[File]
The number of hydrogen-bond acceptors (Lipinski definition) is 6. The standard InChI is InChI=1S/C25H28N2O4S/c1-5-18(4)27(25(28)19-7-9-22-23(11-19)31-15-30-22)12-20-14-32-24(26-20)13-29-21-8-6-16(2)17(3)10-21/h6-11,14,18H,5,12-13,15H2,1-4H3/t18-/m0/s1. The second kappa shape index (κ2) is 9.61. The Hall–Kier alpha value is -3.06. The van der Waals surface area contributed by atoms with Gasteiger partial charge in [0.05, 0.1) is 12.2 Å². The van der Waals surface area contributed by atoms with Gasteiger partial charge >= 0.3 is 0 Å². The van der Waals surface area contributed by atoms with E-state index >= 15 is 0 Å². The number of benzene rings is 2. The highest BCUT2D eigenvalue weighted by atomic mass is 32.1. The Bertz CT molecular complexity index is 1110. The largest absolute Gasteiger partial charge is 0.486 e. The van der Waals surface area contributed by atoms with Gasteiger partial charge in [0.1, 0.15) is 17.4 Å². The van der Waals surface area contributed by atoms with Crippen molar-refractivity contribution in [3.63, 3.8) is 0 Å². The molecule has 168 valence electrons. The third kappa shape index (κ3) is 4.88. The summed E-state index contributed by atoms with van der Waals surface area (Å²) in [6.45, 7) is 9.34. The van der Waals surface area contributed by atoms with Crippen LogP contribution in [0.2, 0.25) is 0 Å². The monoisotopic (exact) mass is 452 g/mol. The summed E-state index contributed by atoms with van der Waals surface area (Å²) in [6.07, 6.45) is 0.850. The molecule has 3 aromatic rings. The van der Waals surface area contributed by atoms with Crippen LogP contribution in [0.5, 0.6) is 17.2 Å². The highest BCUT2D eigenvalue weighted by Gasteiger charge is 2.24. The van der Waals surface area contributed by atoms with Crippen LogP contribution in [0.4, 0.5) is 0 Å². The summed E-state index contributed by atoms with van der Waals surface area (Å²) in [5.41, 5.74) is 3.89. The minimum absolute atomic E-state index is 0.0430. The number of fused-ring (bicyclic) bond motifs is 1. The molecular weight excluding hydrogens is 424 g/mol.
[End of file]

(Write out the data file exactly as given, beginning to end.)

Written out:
The number of hydrogen-bond acceptors (Lipinski definition) is 6. The standard InChI is InChI=1S/C25H28N2O4S/c1-5-18(4)27(25(28)19-7-9-22-23(11-19)31-15-30-22)12-20-14-32-24(26-20)13-29-21-8-6-16(2)17(3)10-21/h6-11,14,18H,5,12-13,15H2,1-4H3/t18-/m0/s1. The second kappa shape index (κ2) is 9.61. The Hall–Kier alpha value is -3.06. The van der Waals surface area contributed by atoms with Gasteiger partial charge in [0.05, 0.1) is 12.2 Å². The van der Waals surface area contributed by atoms with Gasteiger partial charge >= 0.3 is 0 Å². The van der Waals surface area contributed by atoms with E-state index >= 15 is 0 Å². The number of benzene rings is 2. The highest BCUT2D eigenvalue weighted by atomic mass is 32.1. The Bertz CT molecular complexity index is 1110. The largest absolute Gasteiger partial charge is 0.486 e. The van der Waals surface area contributed by atoms with Gasteiger partial charge in [0.1, 0.15) is 17.4 Å². The van der Waals surface area contributed by atoms with Crippen molar-refractivity contribution in [3.63, 3.8) is 0 Å². The molecule has 168 valence electrons. The third kappa shape index (κ3) is 4.88. The summed E-state index contributed by atoms with van der Waals surface area (Å²) in [6.45, 7) is 9.34. The van der Waals surface area contributed by atoms with Crippen LogP contribution in [0.2, 0.25) is 0 Å². The monoisotopic (exact) mass is 452 g/mol. The summed E-state index contributed by atoms with van der Waals surface area (Å²) in [6.07, 6.45) is 0.850. The molecule has 3 aromatic rings. The van der Waals surface area contributed by atoms with Crippen LogP contribution in [0.5, 0.6) is 17.2 Å². The highest BCUT2D eigenvalue weighted by Gasteiger charge is 2.24. The van der Waals surface area contributed by atoms with Crippen LogP contribution in [0.4, 0.5) is 0 Å². The summed E-state index contributed by atoms with van der Waals surface area (Å²) in [5.41, 5.74) is 3.89. The minimum absolute atomic E-state index is 0.0430. The number of fused-ring (bicyclic) bond motifs is 1. The molecular weight excluding hydrogens is 424 g/mol.